Surface Transportation Branch, Environmental Protection Agency-William E. Roper
Published 1978-02-01 by SAE International in United States
It is the intent of this paper to report on the U.S. Environmental Protection Agency's Noise Regulatory Program for surface transportation vehicles. The motorcycle and railroad noise programs will be highlighted and nine other Surface Transportation Regulatory Programs currently underway will be covered.
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How VMRS Helps the Manufacturers

International Harvester Co.-J. C. Arndt, R. A. Burton, S. L. Schwalm
Published 1978-02-01 by SAE International in United States
The Vehicle Maintenance Reporting Standards of the American Trucking Associations can be used by manufacturers to improve heavy-duty vehicles. After verifying the accuracy and significance of the data the manufacturing, engineering, technical service and marketing departments can all use the information to improve vehicles and provide better service to the user.
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Advanced Concepts in Automobile Weight Reduction Using High Performance Plastics

E. I. Du Pont De Nemours & Co., Inc.-Richard F. Waughtal
Published 1978-02-01 by SAE International in United States
Reduction in vehicle weight is a key goal for today's automobile design. This is being accomplished, in part, by replacement of metal components with lighter weight, multifunctional engineering plastics and composites.Additional weight reduction potential exists, however, through the use of high performance plastic parts from aramid and polyimide resins. The weight reducing value attributable to parts from these materials emanates from their high performance properties, and not necessarily their light weight. Superior properties allow the aramid and polyimide parts to be used in applications involving bearing loads, moving contact speeds and temperatures found too severe for other plastics. The principal benefit of their use is the designer's ability to downsize companion metal parts and to more readily incorporate lightweight metals such as aluminum.This paper describes application and design concept areas where high performance plastic parts can contribute to achievement of improved functionality at a cost-benefit level consistent with automotive requirements. Physical properties important to engineering design, such as, strength, creep resistance, thermal expansion, wear life (in both lubricated and dry systems) and frictional characteristics are…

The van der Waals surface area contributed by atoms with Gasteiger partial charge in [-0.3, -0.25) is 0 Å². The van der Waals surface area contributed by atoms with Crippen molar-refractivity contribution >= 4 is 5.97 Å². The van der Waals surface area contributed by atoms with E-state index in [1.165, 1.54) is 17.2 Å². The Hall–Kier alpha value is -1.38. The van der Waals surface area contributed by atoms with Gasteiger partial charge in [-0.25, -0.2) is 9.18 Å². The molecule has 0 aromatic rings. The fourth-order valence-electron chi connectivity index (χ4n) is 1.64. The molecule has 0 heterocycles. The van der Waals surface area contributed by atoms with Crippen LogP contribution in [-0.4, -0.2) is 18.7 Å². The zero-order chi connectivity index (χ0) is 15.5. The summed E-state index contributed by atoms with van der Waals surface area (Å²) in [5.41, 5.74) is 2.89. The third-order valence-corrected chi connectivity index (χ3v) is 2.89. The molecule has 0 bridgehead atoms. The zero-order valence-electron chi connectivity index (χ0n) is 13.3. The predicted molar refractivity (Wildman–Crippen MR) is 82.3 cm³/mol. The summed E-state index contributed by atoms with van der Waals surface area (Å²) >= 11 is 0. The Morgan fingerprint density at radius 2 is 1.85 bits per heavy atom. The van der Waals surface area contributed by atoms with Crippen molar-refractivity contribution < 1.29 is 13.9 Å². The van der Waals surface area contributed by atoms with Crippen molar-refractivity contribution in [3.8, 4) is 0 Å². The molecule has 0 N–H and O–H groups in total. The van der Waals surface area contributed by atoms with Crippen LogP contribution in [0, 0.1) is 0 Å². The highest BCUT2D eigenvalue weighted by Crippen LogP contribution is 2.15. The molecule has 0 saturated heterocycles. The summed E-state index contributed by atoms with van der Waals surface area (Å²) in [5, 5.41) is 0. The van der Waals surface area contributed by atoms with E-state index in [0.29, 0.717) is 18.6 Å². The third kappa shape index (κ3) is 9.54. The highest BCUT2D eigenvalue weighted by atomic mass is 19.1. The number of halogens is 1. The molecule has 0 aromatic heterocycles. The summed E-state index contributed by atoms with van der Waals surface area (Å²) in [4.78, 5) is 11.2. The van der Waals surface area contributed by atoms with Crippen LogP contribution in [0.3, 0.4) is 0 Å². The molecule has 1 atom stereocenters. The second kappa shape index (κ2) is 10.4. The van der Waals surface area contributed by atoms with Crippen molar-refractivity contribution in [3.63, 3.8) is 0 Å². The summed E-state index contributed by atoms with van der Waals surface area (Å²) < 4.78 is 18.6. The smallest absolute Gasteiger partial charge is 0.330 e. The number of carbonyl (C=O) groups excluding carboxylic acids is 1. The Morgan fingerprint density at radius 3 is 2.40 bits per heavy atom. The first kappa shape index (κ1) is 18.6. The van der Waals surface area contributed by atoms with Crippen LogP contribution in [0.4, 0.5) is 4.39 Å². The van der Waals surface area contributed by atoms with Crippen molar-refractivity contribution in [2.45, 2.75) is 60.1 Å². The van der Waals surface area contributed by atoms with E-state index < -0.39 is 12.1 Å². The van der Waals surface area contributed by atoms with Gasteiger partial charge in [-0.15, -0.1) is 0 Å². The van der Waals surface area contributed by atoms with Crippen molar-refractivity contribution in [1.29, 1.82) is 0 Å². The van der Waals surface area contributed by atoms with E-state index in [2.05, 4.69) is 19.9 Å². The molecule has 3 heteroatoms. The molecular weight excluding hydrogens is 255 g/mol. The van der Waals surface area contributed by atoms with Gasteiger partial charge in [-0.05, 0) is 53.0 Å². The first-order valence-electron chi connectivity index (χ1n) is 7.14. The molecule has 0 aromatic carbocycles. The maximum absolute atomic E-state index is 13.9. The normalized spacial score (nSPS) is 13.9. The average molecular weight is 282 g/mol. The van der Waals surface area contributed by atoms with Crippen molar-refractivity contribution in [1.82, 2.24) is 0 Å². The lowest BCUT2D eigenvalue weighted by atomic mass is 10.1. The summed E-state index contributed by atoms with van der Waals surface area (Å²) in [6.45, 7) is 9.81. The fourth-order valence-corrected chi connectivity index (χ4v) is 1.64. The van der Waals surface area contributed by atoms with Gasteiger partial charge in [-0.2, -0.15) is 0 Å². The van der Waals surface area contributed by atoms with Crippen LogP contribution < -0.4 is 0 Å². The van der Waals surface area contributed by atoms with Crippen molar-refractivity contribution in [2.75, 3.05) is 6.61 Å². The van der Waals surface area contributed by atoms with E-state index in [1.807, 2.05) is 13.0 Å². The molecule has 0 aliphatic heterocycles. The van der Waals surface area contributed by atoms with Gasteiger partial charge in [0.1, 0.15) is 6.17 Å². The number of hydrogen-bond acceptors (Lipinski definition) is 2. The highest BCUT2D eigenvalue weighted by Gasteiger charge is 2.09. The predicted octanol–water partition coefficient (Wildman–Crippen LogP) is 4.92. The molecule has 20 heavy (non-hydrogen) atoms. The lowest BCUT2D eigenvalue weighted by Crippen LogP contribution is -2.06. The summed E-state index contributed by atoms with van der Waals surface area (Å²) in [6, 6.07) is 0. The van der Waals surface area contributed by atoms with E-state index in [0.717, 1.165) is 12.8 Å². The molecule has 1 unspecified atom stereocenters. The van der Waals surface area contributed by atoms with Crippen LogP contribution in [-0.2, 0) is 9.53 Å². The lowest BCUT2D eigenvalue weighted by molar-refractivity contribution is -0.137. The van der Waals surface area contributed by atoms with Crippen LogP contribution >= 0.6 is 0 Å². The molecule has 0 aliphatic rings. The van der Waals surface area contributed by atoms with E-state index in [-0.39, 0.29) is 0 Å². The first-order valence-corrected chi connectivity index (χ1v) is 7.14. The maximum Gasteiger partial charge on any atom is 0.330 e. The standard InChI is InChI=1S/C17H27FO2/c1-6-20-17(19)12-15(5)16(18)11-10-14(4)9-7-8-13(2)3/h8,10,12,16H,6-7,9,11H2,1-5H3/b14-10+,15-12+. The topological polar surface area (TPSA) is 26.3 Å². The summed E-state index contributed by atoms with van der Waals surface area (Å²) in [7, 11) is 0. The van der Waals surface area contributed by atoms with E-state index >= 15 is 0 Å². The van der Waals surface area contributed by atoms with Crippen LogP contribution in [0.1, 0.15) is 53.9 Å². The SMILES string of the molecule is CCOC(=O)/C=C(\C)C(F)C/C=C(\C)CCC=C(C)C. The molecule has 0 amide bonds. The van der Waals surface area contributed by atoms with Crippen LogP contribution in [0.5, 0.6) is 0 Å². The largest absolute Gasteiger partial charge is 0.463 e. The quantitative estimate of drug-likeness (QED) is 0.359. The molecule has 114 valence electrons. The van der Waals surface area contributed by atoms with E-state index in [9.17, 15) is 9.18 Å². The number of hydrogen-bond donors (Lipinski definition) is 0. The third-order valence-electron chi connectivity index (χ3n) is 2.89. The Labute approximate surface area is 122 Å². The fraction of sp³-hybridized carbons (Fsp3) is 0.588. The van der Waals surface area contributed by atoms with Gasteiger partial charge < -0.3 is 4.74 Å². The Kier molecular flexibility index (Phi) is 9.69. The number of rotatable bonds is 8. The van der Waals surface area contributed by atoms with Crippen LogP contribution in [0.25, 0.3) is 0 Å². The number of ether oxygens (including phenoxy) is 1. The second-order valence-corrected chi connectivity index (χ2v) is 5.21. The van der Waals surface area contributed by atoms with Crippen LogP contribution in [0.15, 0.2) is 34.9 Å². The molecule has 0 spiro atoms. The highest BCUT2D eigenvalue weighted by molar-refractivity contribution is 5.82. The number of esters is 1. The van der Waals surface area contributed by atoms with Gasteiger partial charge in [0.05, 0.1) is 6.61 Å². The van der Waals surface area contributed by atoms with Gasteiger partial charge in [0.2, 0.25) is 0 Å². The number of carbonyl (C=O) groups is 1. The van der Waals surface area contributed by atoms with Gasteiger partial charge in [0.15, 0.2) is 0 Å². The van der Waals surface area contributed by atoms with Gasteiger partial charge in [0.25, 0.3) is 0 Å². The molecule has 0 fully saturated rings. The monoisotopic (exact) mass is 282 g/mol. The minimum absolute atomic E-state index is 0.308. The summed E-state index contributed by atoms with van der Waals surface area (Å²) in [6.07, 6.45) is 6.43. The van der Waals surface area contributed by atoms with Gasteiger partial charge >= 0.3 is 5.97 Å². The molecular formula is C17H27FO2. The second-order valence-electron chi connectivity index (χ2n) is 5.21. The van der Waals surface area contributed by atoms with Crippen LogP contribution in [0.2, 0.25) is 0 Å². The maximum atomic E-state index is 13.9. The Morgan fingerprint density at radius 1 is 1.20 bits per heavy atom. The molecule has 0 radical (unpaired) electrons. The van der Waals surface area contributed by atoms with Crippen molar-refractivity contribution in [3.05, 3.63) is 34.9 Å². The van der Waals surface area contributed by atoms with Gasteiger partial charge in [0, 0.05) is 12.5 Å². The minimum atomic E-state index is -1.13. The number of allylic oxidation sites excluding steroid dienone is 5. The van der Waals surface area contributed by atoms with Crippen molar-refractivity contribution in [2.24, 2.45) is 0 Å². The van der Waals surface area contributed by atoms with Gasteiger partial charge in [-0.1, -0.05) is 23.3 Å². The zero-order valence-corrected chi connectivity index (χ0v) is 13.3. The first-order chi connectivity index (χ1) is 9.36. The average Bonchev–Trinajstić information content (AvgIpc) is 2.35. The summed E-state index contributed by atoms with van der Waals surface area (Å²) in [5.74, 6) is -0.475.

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Alternator Energized Electric Towing Dynamometer

General Motors Proving Ground Mesa, AZ-Trevor O. Jones, Howard D. Stewart, Donald E. Wilson